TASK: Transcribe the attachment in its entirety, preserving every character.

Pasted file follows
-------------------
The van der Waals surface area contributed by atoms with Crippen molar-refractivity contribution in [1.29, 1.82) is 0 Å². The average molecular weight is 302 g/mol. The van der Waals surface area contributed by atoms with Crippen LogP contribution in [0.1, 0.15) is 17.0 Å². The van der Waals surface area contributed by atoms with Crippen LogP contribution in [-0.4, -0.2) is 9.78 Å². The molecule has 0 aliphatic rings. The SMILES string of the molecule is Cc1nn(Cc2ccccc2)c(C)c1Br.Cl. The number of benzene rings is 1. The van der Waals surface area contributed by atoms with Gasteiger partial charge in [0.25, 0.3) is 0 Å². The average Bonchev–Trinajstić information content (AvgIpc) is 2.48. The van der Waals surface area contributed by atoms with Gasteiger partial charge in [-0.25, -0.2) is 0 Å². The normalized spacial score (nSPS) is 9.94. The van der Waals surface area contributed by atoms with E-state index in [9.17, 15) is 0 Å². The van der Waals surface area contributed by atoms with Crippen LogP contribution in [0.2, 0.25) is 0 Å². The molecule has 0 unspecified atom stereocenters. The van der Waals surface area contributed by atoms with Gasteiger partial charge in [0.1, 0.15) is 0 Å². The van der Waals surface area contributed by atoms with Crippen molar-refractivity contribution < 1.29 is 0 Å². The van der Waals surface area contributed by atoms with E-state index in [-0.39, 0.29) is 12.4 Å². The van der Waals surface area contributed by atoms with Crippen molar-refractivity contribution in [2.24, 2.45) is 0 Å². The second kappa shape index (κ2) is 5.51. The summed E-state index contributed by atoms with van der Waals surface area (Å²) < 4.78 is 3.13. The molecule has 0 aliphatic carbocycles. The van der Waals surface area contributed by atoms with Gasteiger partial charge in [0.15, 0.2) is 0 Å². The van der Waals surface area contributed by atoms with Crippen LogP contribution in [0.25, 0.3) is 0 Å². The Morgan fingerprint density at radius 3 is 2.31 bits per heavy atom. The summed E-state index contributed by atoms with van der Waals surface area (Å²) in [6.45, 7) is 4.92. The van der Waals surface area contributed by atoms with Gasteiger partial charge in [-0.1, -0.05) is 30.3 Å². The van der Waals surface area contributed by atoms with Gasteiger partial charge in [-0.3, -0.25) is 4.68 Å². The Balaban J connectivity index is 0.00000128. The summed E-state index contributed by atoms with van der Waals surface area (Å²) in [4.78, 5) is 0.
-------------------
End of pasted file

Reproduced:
The van der Waals surface area contributed by atoms with Crippen molar-refractivity contribution in [1.29, 1.82) is 0 Å². The average molecular weight is 302 g/mol. The van der Waals surface area contributed by atoms with Crippen LogP contribution in [0.1, 0.15) is 17.0 Å². The van der Waals surface area contributed by atoms with Crippen LogP contribution in [-0.4, -0.2) is 9.78 Å². The molecule has 0 aliphatic rings. The SMILES string of the molecule is Cc1nn(Cc2ccccc2)c(C)c1Br.Cl. The number of benzene rings is 1. The van der Waals surface area contributed by atoms with Gasteiger partial charge in [0.25, 0.3) is 0 Å². The average Bonchev–Trinajstić information content (AvgIpc) is 2.48. The van der Waals surface area contributed by atoms with Gasteiger partial charge in [-0.25, -0.2) is 0 Å². The normalized spacial score (nSPS) is 9.94. The van der Waals surface area contributed by atoms with E-state index in [9.17, 15) is 0 Å². The van der Waals surface area contributed by atoms with Crippen LogP contribution in [0.2, 0.25) is 0 Å². The molecule has 0 unspecified atom stereocenters. The van der Waals surface area contributed by atoms with Gasteiger partial charge in [0.1, 0.15) is 0 Å². The van der Waals surface area contributed by atoms with Crippen molar-refractivity contribution < 1.29 is 0 Å². The van der Waals surface area contributed by atoms with E-state index in [-0.39, 0.29) is 12.4 Å². The van der Waals surface area contributed by atoms with Crippen molar-refractivity contribution in [2.24, 2.45) is 0 Å². The second kappa shape index (κ2) is 5.51. The summed E-state index contributed by atoms with van der Waals surface area (Å²) < 4.78 is 3.13. The molecule has 0 aliphatic carbocycles. The van der Waals surface area contributed by atoms with Gasteiger partial charge in [0.15, 0.2) is 0 Å². The van der Waals surface area contributed by atoms with Crippen LogP contribution in [0.25, 0.3) is 0 Å². The Morgan fingerprint density at radius 3 is 2.31 bits per heavy atom. The summed E-state index contributed by atoms with van der Waals surface area (Å²) in [6.45, 7) is 4.92. The van der Waals surface area contributed by atoms with Gasteiger partial charge in [-0.1, -0.05) is 30.3 Å². The van der Waals surface area contributed by atoms with Gasteiger partial charge in [-0.3, -0.25) is 4.68 Å². The Balaban J connectivity index is 0.00000128. The summed E-state index contributed by atoms with van der Waals surface area (Å²) in [4.78, 5) is 0.